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View Diary: "Unprecedented" trip to Iraq? (120 comments)

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  •  Re: "Unprecedented" trip to Iraq? (none)
    Bush's visit to Iraq simply reinforces my belief that timidity is not going to get us anywhere in the next election.

    Excellent post. I join with the others in wondering how Gephardt fits in. Do you think that without the Dean campaign, Gephardt would ever have managed to say "miserable failure"?

    If Gore had sent some of his Miami supporters to finish off the Brooks Brothers rioters, he'd be President today. I didn't notice the Democratic leadership, including Gephardt, trying to stiffen his spine there.

    •  Re: "Unprecedented" trip to Iraq? (none)
      jd in nyc and Andrew Lazarus,

      Both of you made some excellent points. Thanks.

      I thought that supporting Gephardt was a little ironic also...
      Notwithstanding personality, style, and temperament, Gephardt's health care proposal is, by far, the single most boldest idea of the campaign to date. While Dean is certainly a passionate individual, his policy proposals are, at best, cautious and incremental.

      Even Dean, at whom I assume the comment was directed...
      I wasn't directing my comments as much against Dean as reflecting upon past experiences. I really don't have anything against the good doctor.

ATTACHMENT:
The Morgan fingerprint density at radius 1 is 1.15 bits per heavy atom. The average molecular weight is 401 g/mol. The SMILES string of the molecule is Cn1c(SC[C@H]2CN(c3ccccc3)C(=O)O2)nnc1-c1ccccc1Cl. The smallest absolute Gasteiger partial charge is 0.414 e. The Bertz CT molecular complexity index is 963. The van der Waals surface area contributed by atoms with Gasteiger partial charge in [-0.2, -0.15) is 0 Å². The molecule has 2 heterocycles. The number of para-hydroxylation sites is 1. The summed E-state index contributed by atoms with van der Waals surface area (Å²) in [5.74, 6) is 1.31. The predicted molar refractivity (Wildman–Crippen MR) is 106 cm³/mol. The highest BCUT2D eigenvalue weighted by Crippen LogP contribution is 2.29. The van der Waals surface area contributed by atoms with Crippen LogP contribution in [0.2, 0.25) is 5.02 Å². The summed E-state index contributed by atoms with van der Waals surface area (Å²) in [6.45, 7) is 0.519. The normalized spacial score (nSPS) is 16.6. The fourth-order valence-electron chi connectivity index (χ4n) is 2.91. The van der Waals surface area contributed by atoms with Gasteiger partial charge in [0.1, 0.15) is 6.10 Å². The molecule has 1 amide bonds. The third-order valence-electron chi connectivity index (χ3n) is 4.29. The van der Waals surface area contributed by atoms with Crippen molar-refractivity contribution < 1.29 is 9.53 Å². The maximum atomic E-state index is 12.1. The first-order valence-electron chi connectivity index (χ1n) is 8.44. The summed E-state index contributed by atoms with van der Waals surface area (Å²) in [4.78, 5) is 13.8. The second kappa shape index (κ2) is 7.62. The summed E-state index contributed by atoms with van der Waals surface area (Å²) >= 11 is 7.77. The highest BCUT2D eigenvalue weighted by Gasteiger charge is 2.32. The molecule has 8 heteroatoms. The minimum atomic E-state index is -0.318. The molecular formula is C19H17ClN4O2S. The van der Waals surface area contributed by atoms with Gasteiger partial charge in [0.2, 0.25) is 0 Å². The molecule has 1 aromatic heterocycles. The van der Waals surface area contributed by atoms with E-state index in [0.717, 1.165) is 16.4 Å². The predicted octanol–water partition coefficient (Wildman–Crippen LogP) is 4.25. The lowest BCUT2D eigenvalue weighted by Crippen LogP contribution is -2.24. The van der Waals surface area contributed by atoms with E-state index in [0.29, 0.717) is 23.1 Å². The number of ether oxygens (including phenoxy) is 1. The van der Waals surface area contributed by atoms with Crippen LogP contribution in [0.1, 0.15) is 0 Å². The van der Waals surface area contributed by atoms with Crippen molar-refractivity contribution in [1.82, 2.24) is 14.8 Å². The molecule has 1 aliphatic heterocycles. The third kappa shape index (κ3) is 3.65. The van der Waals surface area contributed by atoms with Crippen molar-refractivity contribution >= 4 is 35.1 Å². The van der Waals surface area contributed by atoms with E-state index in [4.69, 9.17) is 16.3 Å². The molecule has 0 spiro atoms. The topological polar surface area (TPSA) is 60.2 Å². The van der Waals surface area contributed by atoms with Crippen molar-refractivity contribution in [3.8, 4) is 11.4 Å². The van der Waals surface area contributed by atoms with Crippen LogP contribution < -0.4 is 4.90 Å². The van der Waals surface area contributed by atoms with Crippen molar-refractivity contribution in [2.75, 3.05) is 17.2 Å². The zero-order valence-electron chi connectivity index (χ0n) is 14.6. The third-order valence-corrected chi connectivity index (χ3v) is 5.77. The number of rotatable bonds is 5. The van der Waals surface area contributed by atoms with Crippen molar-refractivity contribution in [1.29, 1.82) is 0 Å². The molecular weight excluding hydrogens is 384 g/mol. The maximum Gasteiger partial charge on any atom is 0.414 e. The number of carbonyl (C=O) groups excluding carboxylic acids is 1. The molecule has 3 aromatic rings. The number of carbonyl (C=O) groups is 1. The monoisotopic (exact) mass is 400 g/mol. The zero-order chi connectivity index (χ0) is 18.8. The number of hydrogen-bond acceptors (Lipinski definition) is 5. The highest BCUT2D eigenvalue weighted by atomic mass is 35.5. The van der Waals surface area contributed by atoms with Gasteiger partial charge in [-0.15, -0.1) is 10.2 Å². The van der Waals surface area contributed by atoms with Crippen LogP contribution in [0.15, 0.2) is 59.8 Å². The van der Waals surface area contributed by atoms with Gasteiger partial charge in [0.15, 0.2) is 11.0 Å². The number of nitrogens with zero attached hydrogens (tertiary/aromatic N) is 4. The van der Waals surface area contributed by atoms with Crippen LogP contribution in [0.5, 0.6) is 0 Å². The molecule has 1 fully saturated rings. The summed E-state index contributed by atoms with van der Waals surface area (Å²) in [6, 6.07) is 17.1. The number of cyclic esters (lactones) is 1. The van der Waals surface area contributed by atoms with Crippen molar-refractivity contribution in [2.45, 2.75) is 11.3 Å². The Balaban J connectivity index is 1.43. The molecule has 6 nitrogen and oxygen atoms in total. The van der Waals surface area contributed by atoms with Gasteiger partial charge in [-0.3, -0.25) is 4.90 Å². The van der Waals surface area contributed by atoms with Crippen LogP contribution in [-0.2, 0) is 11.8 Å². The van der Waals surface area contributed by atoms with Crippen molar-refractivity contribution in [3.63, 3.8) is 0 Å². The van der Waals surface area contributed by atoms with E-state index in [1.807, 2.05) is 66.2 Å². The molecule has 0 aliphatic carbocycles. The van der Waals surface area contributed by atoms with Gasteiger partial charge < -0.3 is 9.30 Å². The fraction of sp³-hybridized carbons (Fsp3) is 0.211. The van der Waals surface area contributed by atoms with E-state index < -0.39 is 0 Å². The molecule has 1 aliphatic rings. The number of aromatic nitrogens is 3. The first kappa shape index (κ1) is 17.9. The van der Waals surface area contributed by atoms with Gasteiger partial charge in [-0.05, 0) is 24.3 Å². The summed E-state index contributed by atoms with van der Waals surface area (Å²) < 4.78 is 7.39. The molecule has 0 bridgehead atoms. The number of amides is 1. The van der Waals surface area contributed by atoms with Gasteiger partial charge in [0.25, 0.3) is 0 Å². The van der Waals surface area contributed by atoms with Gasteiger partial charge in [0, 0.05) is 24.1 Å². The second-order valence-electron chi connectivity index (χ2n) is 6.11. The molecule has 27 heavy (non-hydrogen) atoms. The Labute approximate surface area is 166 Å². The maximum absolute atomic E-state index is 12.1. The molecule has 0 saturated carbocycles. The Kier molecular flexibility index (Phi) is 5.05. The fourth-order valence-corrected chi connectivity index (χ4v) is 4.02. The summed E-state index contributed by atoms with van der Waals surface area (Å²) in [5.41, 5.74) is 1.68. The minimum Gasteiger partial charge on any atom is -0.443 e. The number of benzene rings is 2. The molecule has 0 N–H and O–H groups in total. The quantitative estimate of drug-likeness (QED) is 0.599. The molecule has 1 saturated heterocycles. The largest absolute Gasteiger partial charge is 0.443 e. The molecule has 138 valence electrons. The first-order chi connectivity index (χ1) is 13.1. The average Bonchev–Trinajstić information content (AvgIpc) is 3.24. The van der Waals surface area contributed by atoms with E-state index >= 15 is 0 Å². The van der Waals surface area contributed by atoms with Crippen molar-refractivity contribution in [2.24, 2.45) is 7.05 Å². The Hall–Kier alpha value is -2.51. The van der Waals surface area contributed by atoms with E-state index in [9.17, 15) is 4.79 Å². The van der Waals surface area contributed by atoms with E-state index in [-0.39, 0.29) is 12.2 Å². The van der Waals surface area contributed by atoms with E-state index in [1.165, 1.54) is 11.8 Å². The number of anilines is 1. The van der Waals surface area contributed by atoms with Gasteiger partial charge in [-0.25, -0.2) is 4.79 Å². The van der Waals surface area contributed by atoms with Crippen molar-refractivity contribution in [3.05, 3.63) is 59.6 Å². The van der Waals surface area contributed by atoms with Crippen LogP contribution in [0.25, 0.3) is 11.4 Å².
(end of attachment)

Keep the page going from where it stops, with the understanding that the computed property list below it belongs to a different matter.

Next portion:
Do you think that without the Dean campaign, Gephardt would ever have managed to say "miserable failure"?
      Probably not. Then again, I'm sure the Dean folks have learnt a thing or two from Gephardt's Campaign. Imitation in politics is not unheard of. Joe Trippi, after all, worked for the 1988 Gephardt Campaign.

      If Gore had sent some of his Miami supporters to finish off the Brooks Brothers rioters, he'd be President today. I didn't notice the Democratic leadership, including Gephardt, trying to stiffen his spine there.
      I don't necessarily disagree with you. Conventional post-Florida Recount wisdom was correct: the Gore Team's approach focussed mostly on the legal aspects of the dispute. Republicans, on the other hand, saw this not only as a legal but, equally so, as a political struggle. This "Bourgeois Riot" (I think Paul Gigot of the WSJ coined that term) was a naked power grab. Having been involved in that montrosity (the so-called "Florida Irregularities") and taking everything into consideration, having one more sympathetic US Supreme Court justice would have made the difference. One way or another, that is what it was eventually going to come down to! Having a younger brother as Florida Governor and a Democratic operative as Florida Secretary of State wouldn't have hurt Al Gore either. Now, I don't completely absolve Gore. He was the one directing strategy and, at a minimum, should have won his home state of Tennessee. Then, the above is irrelevant.

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